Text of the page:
The DC Examiner published an interesting story about the Arlington County Transportation Project involving Columbia Pike Area on July 6, 2011.
“In February, Steven Del Giudice, head of transit operations and planning in Arlington, “apologized for not providing more timely information on Crystal City,” lamely explaining that “the board’s decision on the Crystal City streetcar was the result of a planning document. …”
- Sounds familiar? The County has provided us with so many lame explanations around why they have to do this ill-designed project in our area. The safety record for the intersections in our area for which they have no data….. a traffic calming project for which they have no citizen support within impacted areas…a project that was open for citizen’s participation but was actually 95% designed from the very start….You name it! I think you can almost create an artificial intelligence program that could generate these excuses based on the daily temperature.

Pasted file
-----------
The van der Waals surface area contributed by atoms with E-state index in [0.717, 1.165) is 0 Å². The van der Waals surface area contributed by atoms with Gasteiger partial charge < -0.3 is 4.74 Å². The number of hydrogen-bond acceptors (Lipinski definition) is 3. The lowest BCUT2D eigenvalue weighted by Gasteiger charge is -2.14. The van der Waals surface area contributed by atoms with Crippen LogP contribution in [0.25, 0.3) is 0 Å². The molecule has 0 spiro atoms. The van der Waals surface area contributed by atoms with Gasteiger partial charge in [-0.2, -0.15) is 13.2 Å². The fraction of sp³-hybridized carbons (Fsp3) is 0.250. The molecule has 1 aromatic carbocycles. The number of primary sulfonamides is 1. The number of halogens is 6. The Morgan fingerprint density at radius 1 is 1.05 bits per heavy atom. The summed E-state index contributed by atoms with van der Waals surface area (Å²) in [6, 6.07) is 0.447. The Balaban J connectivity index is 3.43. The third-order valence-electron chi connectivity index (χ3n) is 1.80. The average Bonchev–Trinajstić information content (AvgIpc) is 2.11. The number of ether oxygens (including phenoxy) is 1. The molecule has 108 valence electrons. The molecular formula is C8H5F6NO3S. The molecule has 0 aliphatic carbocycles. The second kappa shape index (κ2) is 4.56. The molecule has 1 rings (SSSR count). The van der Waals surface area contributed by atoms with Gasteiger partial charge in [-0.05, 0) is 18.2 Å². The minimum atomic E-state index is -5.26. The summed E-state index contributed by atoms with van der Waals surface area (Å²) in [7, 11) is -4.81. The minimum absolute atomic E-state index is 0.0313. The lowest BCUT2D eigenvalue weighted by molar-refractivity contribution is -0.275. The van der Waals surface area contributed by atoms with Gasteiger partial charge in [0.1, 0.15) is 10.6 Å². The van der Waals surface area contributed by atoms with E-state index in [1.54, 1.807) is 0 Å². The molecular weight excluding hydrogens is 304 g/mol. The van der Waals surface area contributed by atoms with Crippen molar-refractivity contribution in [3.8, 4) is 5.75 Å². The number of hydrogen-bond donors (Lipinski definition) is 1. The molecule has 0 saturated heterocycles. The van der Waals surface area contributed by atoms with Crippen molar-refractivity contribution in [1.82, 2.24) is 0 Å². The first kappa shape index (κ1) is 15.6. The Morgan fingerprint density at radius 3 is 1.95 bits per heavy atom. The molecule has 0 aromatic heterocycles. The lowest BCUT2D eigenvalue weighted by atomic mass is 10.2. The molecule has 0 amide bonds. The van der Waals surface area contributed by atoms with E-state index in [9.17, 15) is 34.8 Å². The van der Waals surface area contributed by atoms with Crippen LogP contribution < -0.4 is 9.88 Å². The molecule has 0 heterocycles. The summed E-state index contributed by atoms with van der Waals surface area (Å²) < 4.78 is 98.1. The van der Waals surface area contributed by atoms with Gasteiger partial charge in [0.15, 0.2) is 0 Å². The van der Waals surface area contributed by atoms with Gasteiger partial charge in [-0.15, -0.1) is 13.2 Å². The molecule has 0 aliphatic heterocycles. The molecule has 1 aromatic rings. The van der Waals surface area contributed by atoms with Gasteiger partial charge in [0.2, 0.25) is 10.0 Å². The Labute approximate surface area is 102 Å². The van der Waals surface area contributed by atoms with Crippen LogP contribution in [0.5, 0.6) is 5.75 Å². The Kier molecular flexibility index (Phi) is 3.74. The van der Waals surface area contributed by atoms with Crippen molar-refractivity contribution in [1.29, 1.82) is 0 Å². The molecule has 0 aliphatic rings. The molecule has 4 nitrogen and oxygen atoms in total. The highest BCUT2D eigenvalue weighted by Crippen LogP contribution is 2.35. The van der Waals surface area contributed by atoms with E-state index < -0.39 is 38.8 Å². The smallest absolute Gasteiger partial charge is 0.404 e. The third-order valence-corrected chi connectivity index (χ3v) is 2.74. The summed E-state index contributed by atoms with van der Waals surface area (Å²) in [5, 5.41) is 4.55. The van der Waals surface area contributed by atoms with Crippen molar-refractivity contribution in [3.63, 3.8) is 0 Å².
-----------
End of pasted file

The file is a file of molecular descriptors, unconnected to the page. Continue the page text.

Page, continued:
“Arlington is planning to narrow traffic lanes on Columbia Pike from the current 12 feet, which will force vehicles closer and make commuting even more challenging. Bus pullouts will be eliminated, so motorists trapped behind stopped streetcars will change lanes more often, causing more accidents.”
- Sounds familiar? They are also taking bus lane/pullouts in our area, which will cause more backlogs on the Ridge Road.
“Arlingtonians take great pride in “The Arlington Way,” a collaborative process in which public and private concerns are openly aired before any major decisions are made. But the county’s desire for streetcars at any price has run roughshod over the public’s right to know, to say nothing of the reality that most people moving around in Arlington do so in private passenger vehicles, not on public transit or politically correct bicycles.”
- Sounds familiar? The County wanted to use “Arlington Way” just as rubber stamp for their ill-designed project in our area. The County never truly engaged citizens in the process and ignored their concerns almost completely.
Please see the full article here.